USU scientists study radio waves during eclipse

For the first time since 1918, a solar eclipse was visible from coast to coast and also gave scientists a better chance to show how sunlight affects radio signals.

2017 Total Solar Eclipse - ISS Transit (NHQ201708210202)

Students and faculty gathered on the Quad on Monday to witness the historic event while students in the Utah State Department of Physics did experiments.

“An eclipse is so important,” said John Mojica, an undergraduate physicist at USU. “It was because of an eclipse in 1919 that the theory of relativity was accurately measured and testified, proving that Einstein was right.”

Mojica said the eclipse was a rare opportunity for this type of research and “the first time that scientists will be able to collect good results.”

During the eclipse, Mojica conducted an experiment with the eclipse’s effects on radio waves. Mojica hopes that his study of the eclipse will help scientists better understand the ionosphere.

Only 95 percent of the sun was covered at the peak of the eclipse in Logan, since it was about 130 miles south of the path of totality (about 70 miles wide) in Idaho, where the moon completely covered the sun at one point for up to two minutes.

“It was because of an eclipse in 1919 that the theory of relativity was accurately measured and testified, proving that Einstein was right.”
– John Mojica undergraduate physicist at USU

On August 21, the United States witnessed a total eclipse of the sun from coast to coast as it spanned from Oregon to South Carolina. The next total solar eclipse won’t be visible from Logan until June 2169, according to USU Department of Physics observatory manager James Coburn. There will be plenty of solar eclipses from now until then, you’ll just have to travel out of state to see them.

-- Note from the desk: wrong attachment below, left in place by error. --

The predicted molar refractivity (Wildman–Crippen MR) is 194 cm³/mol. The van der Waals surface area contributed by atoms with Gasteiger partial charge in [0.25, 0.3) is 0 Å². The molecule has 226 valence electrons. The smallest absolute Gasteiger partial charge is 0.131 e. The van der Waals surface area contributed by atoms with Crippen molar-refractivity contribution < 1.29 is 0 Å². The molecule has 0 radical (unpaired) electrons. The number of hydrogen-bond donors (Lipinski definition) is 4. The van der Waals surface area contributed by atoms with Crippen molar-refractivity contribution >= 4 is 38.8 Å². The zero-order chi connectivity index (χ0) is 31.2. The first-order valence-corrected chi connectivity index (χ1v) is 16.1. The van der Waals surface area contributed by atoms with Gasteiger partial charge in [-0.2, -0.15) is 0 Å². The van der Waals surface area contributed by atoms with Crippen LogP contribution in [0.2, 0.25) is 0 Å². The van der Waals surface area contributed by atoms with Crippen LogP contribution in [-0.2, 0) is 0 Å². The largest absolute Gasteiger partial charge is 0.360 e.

2017 Total Solar Eclipse (NHQ201708210105)

“It was really cool to see the dark and the light mix together,” said Cache Valley resident Skyler Jones, who was one of many on the Quad including USU students who watched the spectacle from the heavens.

Dillan Passmore | The Utah Statesman

By using binoculars, cardboard, and a sketchpad, eclipse watchers could project the shadow of the moon over the sun onto a white background.

While the sky didn’t go as dark as sunset, it still offered an exciting opportunity for those watching on campus, according to USU freshman Makayla Ceipert, who described the experience as something resembling an overcast day (even though there was hardly a cloud in the sky). She said the temperature also dropped about 10 degrees during the partial eclipse.

Starting at 10:15 a.m., the moon began its slow crawl to cover the sun; at this time, there was hardly a soul out on the Quad. By 11:30 a.m., a large crowd had flooded the grassy area to witness the peak of the eclipse.

As the peak began at 11:33 a.m., “Total Eclipse of the Heart” by Bonnie Taylor started playing over a loudspeaker.

As the peak of the eclipse ended, “Here Comes the Sun” was played and people began to cheer after realizing the once in a lifetime opportunity was over.

Students ended the festivities by singing “The Scotsman.”

Dillan Passmore | The Utah Statesman

Students get creative as they use cardboard boxes with pinholes to watch the solar eclipse.

People used a variety of ways to observe the eclipse such as solar glasses, pinhole boxes and even binoculars used to project the shadow onto a white background.

USU alumnus Juan Camilo was grateful to get to see the eclipse just in time. He arrived in the U.S. from the Dominican Republic less than 24 hours before the time of the eclipse.

“I’m excited for how rare it is, because some people in their lifetimes don’t get to see the eclipse, so I feel grateful that I can see this.”

Dillan.passmore@aggiemail.usu.edu

@dirtyghettopass

 


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